When concatenated gene sequences were used in phylogenetic inference, large regions of weak phylogenetic signals (produced when three or more species diverged in a short time) that support the true species tree topology could be obscured by short regions of strong phylogenetic signals caused by recent HGT events, and in this case, the standard nonparametric bootstrap could have lost its power (Heled and Drummond, 2010). In theory, the introgressed genetic material should account for a smaller proportion of the genome than the original species/infraspecies. Accordingly, the BSRRSS method was carried out by our Python script by calculating the branch support rate of branches in the best trees (obtained from 500 independent ML tree searches using RAxML v8.2.12) constructed for 1,000 randomly sampled 1 or 2 kbp gene segments from the concatenated sequence. A majority rule extended consensus tree was obtained from the 1000 best trees using RAxML v8.2.12, which should be a more reliable species tree. The low support rate of inner-group branches could have derived from either HGT or low sequence difference; thus, our main attention would be focused on the splitting of Fo groups. In theory, it would be more reasonable to sample an equal number of gene segments from each ‘unlinked’ locus (at most four in this study, EF-1α, RPB1, RPB2 and the FUB gene cluster), but considering that the gene sequences of the three housekeeping genes were short, it was not applied in this study.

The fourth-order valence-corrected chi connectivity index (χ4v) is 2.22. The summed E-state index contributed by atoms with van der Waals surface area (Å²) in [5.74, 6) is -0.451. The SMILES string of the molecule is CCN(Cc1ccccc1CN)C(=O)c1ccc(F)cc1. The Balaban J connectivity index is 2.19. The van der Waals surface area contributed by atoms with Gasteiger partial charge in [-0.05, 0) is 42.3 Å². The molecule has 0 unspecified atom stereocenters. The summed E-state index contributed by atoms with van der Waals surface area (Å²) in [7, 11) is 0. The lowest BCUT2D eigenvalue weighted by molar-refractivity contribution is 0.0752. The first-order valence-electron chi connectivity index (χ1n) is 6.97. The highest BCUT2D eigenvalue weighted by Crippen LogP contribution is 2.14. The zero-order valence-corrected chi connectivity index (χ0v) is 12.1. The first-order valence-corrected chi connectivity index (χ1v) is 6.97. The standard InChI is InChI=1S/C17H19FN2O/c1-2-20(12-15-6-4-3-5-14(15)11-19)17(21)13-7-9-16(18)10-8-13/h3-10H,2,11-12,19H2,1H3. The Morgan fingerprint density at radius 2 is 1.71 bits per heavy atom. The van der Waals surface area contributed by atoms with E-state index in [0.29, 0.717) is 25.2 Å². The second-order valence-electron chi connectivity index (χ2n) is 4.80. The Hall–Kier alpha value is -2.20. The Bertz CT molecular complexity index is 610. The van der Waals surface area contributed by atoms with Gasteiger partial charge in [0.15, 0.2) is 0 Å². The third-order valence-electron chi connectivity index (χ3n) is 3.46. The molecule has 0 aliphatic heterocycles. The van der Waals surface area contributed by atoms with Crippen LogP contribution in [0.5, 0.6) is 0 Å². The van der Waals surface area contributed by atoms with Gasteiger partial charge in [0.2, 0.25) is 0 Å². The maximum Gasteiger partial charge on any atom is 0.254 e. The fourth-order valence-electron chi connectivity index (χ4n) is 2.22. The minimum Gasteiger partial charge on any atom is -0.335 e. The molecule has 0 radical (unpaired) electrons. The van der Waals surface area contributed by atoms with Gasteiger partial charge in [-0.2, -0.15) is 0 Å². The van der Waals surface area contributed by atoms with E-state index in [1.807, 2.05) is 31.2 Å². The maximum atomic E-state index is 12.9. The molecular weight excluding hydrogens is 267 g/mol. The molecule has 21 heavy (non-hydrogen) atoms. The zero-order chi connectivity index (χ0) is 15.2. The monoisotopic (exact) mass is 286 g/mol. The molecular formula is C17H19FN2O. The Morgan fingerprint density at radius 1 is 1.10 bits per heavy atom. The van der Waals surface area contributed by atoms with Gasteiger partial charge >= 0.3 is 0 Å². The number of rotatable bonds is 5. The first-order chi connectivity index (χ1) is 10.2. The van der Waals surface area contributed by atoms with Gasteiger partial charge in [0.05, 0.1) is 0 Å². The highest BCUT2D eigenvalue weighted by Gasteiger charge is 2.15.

Recombination Detection

Recombination detection was carried out using 7 different algorithms implemented in RDP v.4.95 (Martin et al., 2015), including RDP, Chimaera (Posada and Crandall, 2001), BootScan (Salminen et al., 1995), 3Seq (Boni et al., 2007), GENECONV (Padidam et al., 1999), MaxChi (Smith, 1992) and SiScan (Gibbs et al., 2000). The detected recombination events were required to have a Bonferroni corrected P-value < 0.05 and to be supported by topological evidence and at least two different methods. Two recombination events detected only by MaxChi that could explain the significant tree differences between EF-1α, RPB2, and RPB1 were also accepted because they were well supported by the infraspecies phylogenetic analysis. Manual inspection and correction were carried out by checking whether the recombined region supported a tree topology (using the ML and BI methods implemented in the software) different from that based on the ML/BI tree based on the three housekeeping genes. To analyze if there were significant differences in the number of recombination events in the three housekeeping genes and the FUB gene cluster, a chi-square test was carried out against the null hypothesis that the number of recombination events should be proportional to the length of the analyzed regions.